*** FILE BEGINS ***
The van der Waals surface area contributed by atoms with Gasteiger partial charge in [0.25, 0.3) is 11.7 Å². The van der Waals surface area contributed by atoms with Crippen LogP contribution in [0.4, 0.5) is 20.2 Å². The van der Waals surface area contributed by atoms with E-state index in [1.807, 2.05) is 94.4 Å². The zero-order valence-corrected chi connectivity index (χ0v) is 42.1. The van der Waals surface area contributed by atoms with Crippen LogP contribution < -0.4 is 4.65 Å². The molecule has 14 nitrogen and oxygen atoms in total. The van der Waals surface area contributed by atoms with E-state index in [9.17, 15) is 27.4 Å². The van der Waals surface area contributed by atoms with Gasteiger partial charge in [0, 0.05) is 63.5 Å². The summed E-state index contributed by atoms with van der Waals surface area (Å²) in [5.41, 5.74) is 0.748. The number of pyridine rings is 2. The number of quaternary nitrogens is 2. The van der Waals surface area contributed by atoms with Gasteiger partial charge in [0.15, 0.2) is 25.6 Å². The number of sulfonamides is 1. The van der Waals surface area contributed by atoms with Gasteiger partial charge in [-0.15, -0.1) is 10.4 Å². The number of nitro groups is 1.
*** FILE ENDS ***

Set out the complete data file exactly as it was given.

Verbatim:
The van der Waals surface area contributed by atoms with Gasteiger partial charge in [0.25, 0.3) is 11.7 Å². The van der Waals surface area contributed by atoms with Crippen LogP contribution in [0.4, 0.5) is 20.2 Å². The van der Waals surface area contributed by atoms with E-state index in [1.807, 2.05) is 94.4 Å². The zero-order valence-corrected chi connectivity index (χ0v) is 42.1. The van der Waals surface area contributed by atoms with Crippen LogP contribution < -0.4 is 4.65 Å². The molecule has 14 nitrogen and oxygen atoms in total. The van der Waals surface area contributed by atoms with E-state index in [9.17, 15) is 27.4 Å². The van der Waals surface area contributed by atoms with Gasteiger partial charge in [0, 0.05) is 63.5 Å². The summed E-state index contributed by atoms with van der Waals surface area (Å²) in [5.41, 5.74) is 0.748. The number of pyridine rings is 2. The number of quaternary nitrogens is 2. The van der Waals surface area contributed by atoms with Gasteiger partial charge in [0.15, 0.2) is 25.6 Å². The number of sulfonamides is 1. The van der Waals surface area contributed by atoms with Gasteiger partial charge in [-0.15, -0.1) is 10.4 Å². The number of nitro groups is 1.